What to do (and what not to do) when getting a mortgage
Many types of home financing programs are available. Here’s an overview to help you get started.
You’ve applied for a new home loan or have decided to refinance your existing mortgage. You’ve made a great choice, and much of the work is now done. You’ve researched loan options, talked through them with a licensed loan officer, gathered the required documentation, and completed your application.
Now all you have to do is wait, right? Not quite.
During the loan process, there are many factors that our loan processors and underwriters will review when considering you for a loan. Processors may request additional or updated documentation, and underwriters may need clarification on certain aspects of your finances. But that’s not all.
Beyond reviewing and requesting documentation on your financial history, we’ll also be paying attention to what you’re doing with your finances during this time. Just because the initial application is complete and our team has most (if not all) documentation required to review the loan, doesn’t mean that you can go finance a new suite of living room furniture or buy a new car.
Many of these things will affect your financial standing, such as your debt-to-income ratio and credit score. It’s important that these aspects remain consistent during the loan review process, otherwise the details of your loan could change. You may be required to provide a written explanation of your activity, or worse — your loan could be canceled.
So, how can you ensure that you don’t put your loan at risk?
Follow the Dos & Don’ts
We’re just as excited as you are about your new home or refinance. That’s why we’ve put together a list of things to do and not to do as you’re navigating the loan process. Not only will this information help you when your loan is being reviewed, but it will also help if you’re getting ready to apply.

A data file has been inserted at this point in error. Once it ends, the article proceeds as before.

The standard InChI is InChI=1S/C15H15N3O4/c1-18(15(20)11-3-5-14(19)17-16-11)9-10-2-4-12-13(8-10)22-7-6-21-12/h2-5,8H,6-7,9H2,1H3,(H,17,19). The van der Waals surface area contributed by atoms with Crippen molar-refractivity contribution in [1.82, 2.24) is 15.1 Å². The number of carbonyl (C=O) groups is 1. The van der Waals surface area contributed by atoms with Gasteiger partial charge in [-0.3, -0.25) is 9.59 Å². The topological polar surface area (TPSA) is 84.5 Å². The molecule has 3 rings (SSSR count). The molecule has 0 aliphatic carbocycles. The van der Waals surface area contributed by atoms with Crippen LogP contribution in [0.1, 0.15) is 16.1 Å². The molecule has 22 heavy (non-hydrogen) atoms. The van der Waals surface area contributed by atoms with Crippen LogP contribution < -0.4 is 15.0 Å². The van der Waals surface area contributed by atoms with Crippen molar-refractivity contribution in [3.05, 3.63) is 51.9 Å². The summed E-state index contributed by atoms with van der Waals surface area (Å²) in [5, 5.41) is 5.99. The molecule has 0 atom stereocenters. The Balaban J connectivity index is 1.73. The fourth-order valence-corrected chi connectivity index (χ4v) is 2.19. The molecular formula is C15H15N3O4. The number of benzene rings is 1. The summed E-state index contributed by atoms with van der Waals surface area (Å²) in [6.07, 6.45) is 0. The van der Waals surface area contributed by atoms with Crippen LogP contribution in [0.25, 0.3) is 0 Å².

What you should do:
- Complete your application thoroughly.
- Respond to questions and requests promptly. Additional requirements (known as loan conditions) may need to be cleared to help underwriters approve your loan.
- Disclose all other loans and credit. Be transparent with your loan officer so your application will not get held up.
- Be accessible as your closing date approaches. Schedule time to review and sign documents and pay closing costs and down payment.
What you should not do:
- Make any major purchases. This includes a new car, appliances, or furniture that may alter your debt-to-income ratio or negatively affect your ability to make monthly mortgage payments.
- Open any new lines of credit. This could also alter your debt-to-income ratio or harm your ability to qualify for a loan.
- Move money around in your accounts. This may appear as an attempt to hide debt or large balances.
- Use untraceable money. Using large amounts of untraceable cash can make it difficult to understand your spending habits and cash-flow.
- Make a career change. Maintaining your position until after your loan closes demonstrates income stability.
If you have questions, we have answers
This list is, of course, for guidance purposes only. Sometimes life throws curve balls that we have no choice but to address. We understand.
So, if you’re looking to buy or refinance and are unsure about one of these dos or don’ts, give us a call at 877.245.8383. We’ll be happy to discuss your situation and answer any questions you might have.
CrossCountry Mortgage, Inc. is an FHA Approved Lending Institution, and is not acting on behalf of or at the direction of HUD/FHA or the Federal government. All loans subject to underwriting approval. Certain restrictions apply. Certificate of Eligibility required for VA loans. CrossCountry Mortgage, Inc. is an FHA Approved Lending Institution, and is not acting on behalf of or at the direction of HUD/FHA or the Federal government. All loans subject to underwriting approval. Certain restrictions apply. Certificate of Eligibility required for VA loans. USDA Loans: Borrower income limited to 115% of median income for the area. Borrowers must have reasonable credit histories. 30-year loan term. Housing costs cannot exceed 29% of income; total debt payments cannot exceed 41% of income. Homes must meet state and HCFP building codes. Funding fee required. Available only in designated USDA rural areas.